Tag Archives: software development life cycle (SDLC)

Requirements Engineering in an Agile Software Development Environment


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Author: W. Allen Huckabee

The Business Capability Lifecycle (BCL) methodology, which was implemented to develop defense business systems, requires a change in requirements engineering processes. Previous software development work by Systems, Applications, and Products on the Global Combat Support System-Army (GCSS-Army) followed the waterfall Software Development Life Cycle (SDLC), which is not acceptable in the BCL methodology. The typical functional requirement statement is not easily changed and introduces problems into an Agile SDLC. In this article, the author posits that Agile-based requirements (user story and acceptance criteria) best fit the BCL approach. By implementing best business practices and lessons learned from the GCSS-Army project, a typical BCL-led program can achieve significant benefits, such as (a) increased effectiveness in requirements meeting the users’ needs; (b) increased performance of customers and software developers; and (c) reduced requirements volatility.

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Increase Return on Investment of Software Development Life Cycle by Managing the Risk—A Case Study


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Authors: William F. Kramer, Mehmet Sahinoglu, and David Ang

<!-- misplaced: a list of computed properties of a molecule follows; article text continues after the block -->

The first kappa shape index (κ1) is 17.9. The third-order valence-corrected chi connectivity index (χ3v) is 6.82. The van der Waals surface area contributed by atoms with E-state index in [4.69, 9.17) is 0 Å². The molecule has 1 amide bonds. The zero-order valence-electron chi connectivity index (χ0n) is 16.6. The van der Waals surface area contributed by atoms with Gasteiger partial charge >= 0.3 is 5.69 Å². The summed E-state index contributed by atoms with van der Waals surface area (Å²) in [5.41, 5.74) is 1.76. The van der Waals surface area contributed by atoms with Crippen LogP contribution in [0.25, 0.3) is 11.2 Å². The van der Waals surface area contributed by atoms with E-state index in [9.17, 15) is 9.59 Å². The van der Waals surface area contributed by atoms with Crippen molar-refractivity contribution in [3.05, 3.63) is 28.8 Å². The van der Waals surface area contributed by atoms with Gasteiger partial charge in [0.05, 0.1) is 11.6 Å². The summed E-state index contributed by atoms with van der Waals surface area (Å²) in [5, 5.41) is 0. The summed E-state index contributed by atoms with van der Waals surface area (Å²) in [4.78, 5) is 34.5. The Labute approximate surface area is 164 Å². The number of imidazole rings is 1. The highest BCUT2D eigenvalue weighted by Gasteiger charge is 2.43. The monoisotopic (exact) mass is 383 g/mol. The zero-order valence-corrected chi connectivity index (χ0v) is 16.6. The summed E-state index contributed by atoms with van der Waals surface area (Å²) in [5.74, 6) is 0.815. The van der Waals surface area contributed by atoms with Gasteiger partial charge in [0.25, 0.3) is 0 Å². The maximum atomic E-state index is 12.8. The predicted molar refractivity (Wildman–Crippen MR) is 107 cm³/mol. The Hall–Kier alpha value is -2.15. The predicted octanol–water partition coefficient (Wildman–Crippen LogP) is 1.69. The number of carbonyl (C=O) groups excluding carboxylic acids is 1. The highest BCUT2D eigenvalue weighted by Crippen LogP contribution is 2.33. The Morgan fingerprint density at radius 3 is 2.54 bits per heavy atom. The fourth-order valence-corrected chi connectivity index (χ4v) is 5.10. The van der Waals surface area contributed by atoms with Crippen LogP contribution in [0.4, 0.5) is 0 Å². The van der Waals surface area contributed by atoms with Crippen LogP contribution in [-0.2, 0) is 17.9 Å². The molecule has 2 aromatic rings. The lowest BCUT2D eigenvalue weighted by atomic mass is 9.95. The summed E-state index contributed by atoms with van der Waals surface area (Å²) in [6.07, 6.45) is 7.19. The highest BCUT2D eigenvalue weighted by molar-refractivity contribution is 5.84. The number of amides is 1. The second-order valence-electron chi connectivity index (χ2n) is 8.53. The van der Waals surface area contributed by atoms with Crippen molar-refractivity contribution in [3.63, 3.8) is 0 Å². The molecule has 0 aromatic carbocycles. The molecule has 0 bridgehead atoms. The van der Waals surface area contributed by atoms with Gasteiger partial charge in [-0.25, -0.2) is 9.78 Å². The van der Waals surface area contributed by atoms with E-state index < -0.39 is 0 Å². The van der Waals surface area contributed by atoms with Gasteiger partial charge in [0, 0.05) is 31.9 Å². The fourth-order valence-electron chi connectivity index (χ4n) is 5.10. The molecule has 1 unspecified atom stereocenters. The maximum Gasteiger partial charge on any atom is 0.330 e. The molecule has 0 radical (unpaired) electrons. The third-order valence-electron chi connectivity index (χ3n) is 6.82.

This research article aims to identify and introduce cost-saving measures for increasing the return on investment during the Software Development Life Cycle (SDLC) through selected quantitative analyses employing both the Monte Carlo Simulation and Discrete Event Simulation approaches. Through the use of modeling and simulation, the authors develop quantitative analysis for discovering financial cost and impact when meeting future demands of an organization’s SDLC management process associated with error rates. Though this sounds like an easy and open practice, it is uncommon for most competitors to provide empirical data outlining their error rates associated with each of the SDLC phases nor do they normally disclose the impact of such error rates on the overall development effort. The approach presented in this article is more plausible and scientific than the conventional wait-and-see, whatever-fate-may-bring approach with its accompanying unpleasant surprises, often resulting in wasted resources and time.

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